Researchers at University CEU Cardenal Herrera find a copolymer scaffold potentially useful in brain repair after brain injury

Professors at CEU Cardenal Herrera University, José Miguel Soria and María Ángeles García Esparza.
Professors at University CEU Cardenal Herrera, José Miguel Soria and María Ángeles García Esparza.

Professors from the Faculty of Health Sciences of the University CEU Cardenal Herrera, in Valencia, José Miguel Soria López and María Ángeles García Esparza, have taken part in a new study in order to evaluate, in vivo, the biocompatibility and cell hosting ability of a copolymer channelled scaffold, after an experimental brain injury. This biomaterial, based on ethyl acrylate (EA) and hydroxyl ethyl acrylate (HEA), was implanted after focal brain damage in rats, allowing cell migration, survival and cell colonization by neurons, glial cells, and endothelial cells, which formed vessel-like neostructures, within the scaffold. The professors collaborated with researchers from Universitat Politècnica de València, Universidad Complutense and Hospital Clínico San Carlos, in Madrid. The results have been published in Neuroscience Letters.

Research Group on neuro-protection and neuro-repair of the central nervous system, at CEU-UCH.
Research Group on neuro-protection and neuro-repair of the central nervous system, at CEU-UCH.

According to Professor Soria, head of the Research Group on neuro-protection and neuro-repair of the central nervous system, at University CEU Cardenal Herrera, the scaffolds made of this acrylate copolymer were implanted in the site of a previous cryolesion in the brain of Wistar rats: “We evaluated the tissue response to the implanted materials after 8 weeks and we observed that they provoked a minimal scar response by the host tissue and, also, permitted the invasion of neurons and glia inside them”. As Professor Soria adds, “this reparative process did not occur in areas where the scaffold was not present, nor in non-implanted control animals”.

After 8 weeks new neurons, glia and blood vessels were found surrounding the scaffold and also inside of the synthetic structure based on a ethyl acrylate (EA) and hydroxyl ethyl acrylate (HEA)

In this study, “our findings indicate that this copolymer may constitute an artificial protective niche for the neural cells produced after injury and migrating from subventricular zone (SVZ) to the site of the lesion. In the absence of it, the area with the lesion is irremediably lost. This fact may be of interest for future clinical applications in the regeneration of injured brain”, says Professor Soria.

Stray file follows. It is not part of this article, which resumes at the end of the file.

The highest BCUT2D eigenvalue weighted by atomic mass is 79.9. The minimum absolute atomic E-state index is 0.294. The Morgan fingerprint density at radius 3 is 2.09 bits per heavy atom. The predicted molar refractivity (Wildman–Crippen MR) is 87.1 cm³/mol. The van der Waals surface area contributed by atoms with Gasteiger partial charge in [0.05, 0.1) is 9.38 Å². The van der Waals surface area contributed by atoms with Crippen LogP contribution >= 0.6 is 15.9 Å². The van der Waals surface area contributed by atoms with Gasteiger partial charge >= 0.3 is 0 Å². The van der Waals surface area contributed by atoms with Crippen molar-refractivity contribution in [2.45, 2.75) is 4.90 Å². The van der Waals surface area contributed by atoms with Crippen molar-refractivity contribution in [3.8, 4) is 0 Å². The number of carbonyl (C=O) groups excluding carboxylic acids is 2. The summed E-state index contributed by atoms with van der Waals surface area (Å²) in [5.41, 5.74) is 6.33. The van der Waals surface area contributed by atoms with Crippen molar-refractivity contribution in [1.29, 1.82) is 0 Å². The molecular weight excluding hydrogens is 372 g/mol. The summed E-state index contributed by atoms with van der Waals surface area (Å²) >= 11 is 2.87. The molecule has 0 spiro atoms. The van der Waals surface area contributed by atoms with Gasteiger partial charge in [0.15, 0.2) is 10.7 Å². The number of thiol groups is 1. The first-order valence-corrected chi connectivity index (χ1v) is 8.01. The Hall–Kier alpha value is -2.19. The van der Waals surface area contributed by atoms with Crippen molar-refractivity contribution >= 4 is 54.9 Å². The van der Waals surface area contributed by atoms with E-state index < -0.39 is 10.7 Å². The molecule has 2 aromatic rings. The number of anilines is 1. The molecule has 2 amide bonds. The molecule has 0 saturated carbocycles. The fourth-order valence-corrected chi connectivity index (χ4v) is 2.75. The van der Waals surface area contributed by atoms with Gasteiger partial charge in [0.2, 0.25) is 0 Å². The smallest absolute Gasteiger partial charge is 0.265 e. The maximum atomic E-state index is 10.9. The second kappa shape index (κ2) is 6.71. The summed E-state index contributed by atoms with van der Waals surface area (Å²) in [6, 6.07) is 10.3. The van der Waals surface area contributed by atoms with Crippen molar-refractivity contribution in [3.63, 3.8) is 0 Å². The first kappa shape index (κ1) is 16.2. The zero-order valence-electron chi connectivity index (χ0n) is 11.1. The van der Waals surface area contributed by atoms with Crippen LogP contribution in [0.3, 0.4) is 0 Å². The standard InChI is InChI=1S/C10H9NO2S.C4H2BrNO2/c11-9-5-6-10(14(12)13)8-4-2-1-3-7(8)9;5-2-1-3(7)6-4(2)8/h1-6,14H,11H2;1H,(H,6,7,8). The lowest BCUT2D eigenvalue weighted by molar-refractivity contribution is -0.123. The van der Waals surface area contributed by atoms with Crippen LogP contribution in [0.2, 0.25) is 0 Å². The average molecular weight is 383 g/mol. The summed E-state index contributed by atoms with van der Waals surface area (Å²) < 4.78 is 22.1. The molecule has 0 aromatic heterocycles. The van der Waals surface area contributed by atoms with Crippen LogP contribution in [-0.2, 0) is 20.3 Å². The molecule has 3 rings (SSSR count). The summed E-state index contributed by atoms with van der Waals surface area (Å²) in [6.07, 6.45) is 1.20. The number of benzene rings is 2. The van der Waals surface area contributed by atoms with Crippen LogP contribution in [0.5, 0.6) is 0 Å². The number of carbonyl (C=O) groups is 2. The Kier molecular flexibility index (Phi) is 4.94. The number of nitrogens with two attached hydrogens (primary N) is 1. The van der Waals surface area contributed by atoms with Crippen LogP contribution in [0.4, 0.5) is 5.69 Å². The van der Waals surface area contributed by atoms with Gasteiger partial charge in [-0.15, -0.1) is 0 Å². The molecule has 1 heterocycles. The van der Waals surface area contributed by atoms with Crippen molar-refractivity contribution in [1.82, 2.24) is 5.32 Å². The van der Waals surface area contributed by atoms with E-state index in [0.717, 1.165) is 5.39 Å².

Professor García Esparza, member of this research group at University CEU Cardenal Herrera, adds: “This copolymer channelled scaffold proves to offer a suitable environment producing a cellular network potentially useful in brain repair after brain injury. In our group it is of greatest importance to identify types of synthetic materials, as a supporting vehicle or scaffold for the cell population to assist neural regeneration processes and new angiogenesis, after local brain injury”.

This regenerative process did not occur in areas where the scaffold was not present, nor in non-implanted control animals

Research team

Professors José Miguel Soria and María Ángeles García Esparza, at University CEU Cardenal Herrera, has participated in the research team with Cristina Martínez Ramos, from the Centre of Biomaterials at Universitat Politècnica de València (UPV); Ulises Gómez-Pinedo, from the Neurosurgery Area at Hospital Clínico San Carlos, in Madrid; Juan A. Barcia, from the Departament of Surgery at Universidad Complutense, in Madrid; and Manuel Monleón Pradas, also from UPV. Researchers are also members of the CIBER in Bioengineering, Biomaterials and Nanomedicine and of the Network of Cell Therapy (TerCel), both of them integrated in the National Health Institute “Carlos III”, in Madrid.

More information about the article “Neural tissue regeneration in experimental brain injury model with channeled scaffolds of acrylate copolymers” in PubMed and ScienceDirect.

Be the first to comment

Leave a Reply

Your email address will not be published.


*


Resolver: * Time limit is exhausted. Please reload CAPTCHA.